Daily Bible Studies & Sermon Notes


Romans 4:1-11
Pastor Steve Schell
Sunday: Romans 4:1-3
vs 1-3: Yet during the course of his lifetime he became righteous. How did that happen? Paul invites us to reflect on the account of Abraham in the Book of Genesis which records his failures as well as his successes, so we know he wasn’t a perfect man, yet even if someone were to try to argue that he was, that he had somehow earned the right to boast about his obedience, Paul says the Bible proves that God wasn’t impressed. He quotes Genesis 15:6 where it says, “Abraham believed God and it was reckoned to him as righteousness.” This statement only makes sense if God considered Abraham to be “unrighteous” up until that very moment when he responded in faith. It was his faith that made him righteous in God’s eyes, not his obedience.

Monday: Romans 4:3
v3: We must not miss the significance of this verse (Ge 15:6). This was the moment Abraham was “saved.” Today we are saved by believing in Jesus Christ. Abraham was saved by believing God’s promise that he would be given an heir from his own body and in time have so many descendants their number would be uncountable (Ge 15:4, 5). He is not the first person recorded in the Bible to become righteous by faith. Hebrews 11:1-7 lists others who “gained approval” before him: Abel, Enoch and Noah. But a covenant began with Abraham which would be passed to his descendants so long as the males were marked by circumcision (Ge 17:1-14).

Tuesday: Romans 4:3
v3 (continued): At that moment he became the father physically of all Israel and spiritually of all Jews who become righteous by faith. But Paul also wants us to recognize that this man was unrighteous until the very moment faith arose in his heart. In other words, Abraham was a Gentile who became saved by faith. The law of circumcision was given to him after he was saved, not before. So he is also the spiritual father of all Gentiles who become righteous by faith as he did (Ro 4:11; Gal 3:14, 29).

Wednesday: Romans 4:4
v4: There are two ways people try to come to God: The first is by carefully performing religious practices and personally living such a disciplined life that God has no choice but to recognize that person as righteous. He or she has gained the status of righteousness like a worker being paid a wage. This approach doesn’t require grace. God simply gives that person what is justly due them. This is what Paul is explaining when he says, “Now to the one working, the reward is not reckoned according to grace but according to debt” (literal).

Thursday: Romans 4:5
v5: The second way is very different from the first. Instead of trying to earn God’s approval, he or she refuses to try, considering it to be hopelessly out of reach, and relies entirely on the merciful character of God, who, because of His great love, is more than willing to declare those who put their faith in Him to be righteous. To these God gives His approval as a gift which is totally undeserved. This is what Paul is explaining when he says, “But to the one not working but believing on the One who justifies those who have ignored or defied His Laws, that person’s faith is reckoned to him for righteousness” (my paraphrase).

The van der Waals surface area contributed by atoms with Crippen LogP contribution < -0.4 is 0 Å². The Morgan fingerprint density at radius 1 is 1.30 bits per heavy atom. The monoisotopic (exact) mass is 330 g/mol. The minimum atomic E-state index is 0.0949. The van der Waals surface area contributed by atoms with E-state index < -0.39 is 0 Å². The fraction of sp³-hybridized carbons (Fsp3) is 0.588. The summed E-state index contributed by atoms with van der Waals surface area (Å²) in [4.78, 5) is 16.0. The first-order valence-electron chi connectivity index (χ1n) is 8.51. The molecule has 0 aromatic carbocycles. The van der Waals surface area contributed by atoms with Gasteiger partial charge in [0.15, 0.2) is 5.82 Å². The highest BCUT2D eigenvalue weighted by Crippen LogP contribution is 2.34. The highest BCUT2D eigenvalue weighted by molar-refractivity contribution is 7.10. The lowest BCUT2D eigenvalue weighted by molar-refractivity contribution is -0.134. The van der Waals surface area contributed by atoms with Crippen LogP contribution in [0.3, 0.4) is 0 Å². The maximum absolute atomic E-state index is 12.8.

Friday: Romans 4:6-8
vs 6-8: What we are to understand from this is that Abraham became righteous by the second way, not the first. He gained God’s approval because of his faith, not because he earned it. Centuries later one of his greatest descendants, King David, made it clear that he too realized that he had to come to God by the second way. In Psalm 32 he expresses his great relief that God forgave him (probably for his sin against Uriah and Bathsheba). He certainly makes it clear in the psalm that he knows he’s a sinner, one who stubbornly refused to confess his sin until God severely convicted him. He is enormously grateful God has not chosen to give him what he deserves. He opens this psalm by saying, “Blessed is the man to whom God reckons righteousness without works. Blessed are they whose lawlessness were forgiven and whose sins were covered over. Blessed is the man to whom the Lord by no means reckons sin” (my translation). David is expressing his gratitude because God has considered him righteous because he repented and had faith, not because he earned it.

Saturday: Romans 4:9-11
vs 9-11: In effect Paul asks, to whom will God give such mercy? To Jews only or also to Gentiles? He calls Jews “the circumcised” and Gentiles “the uncircumcised.” To answer this question he directs our attention back to Abraham. He reminds us he became righteous by faith (Ge 15:6), and then asks us another key question: was Abraham circumcised or uncircumcised when this happened to him? He immediately answers his own question: Abraham was uncircumcised at the time. In fact, he would wait at least another 14 years before enduring this surgery (Ge 16:3; 17:23-27). Circumcision was a mark in his body and in that of all his male descendants (Ge 17:4-8). So Abraham is proof that uncircumcised people can receive God’s mercy. He’s a spiritual father to all Gentile peoples who become righteous by faith.
 


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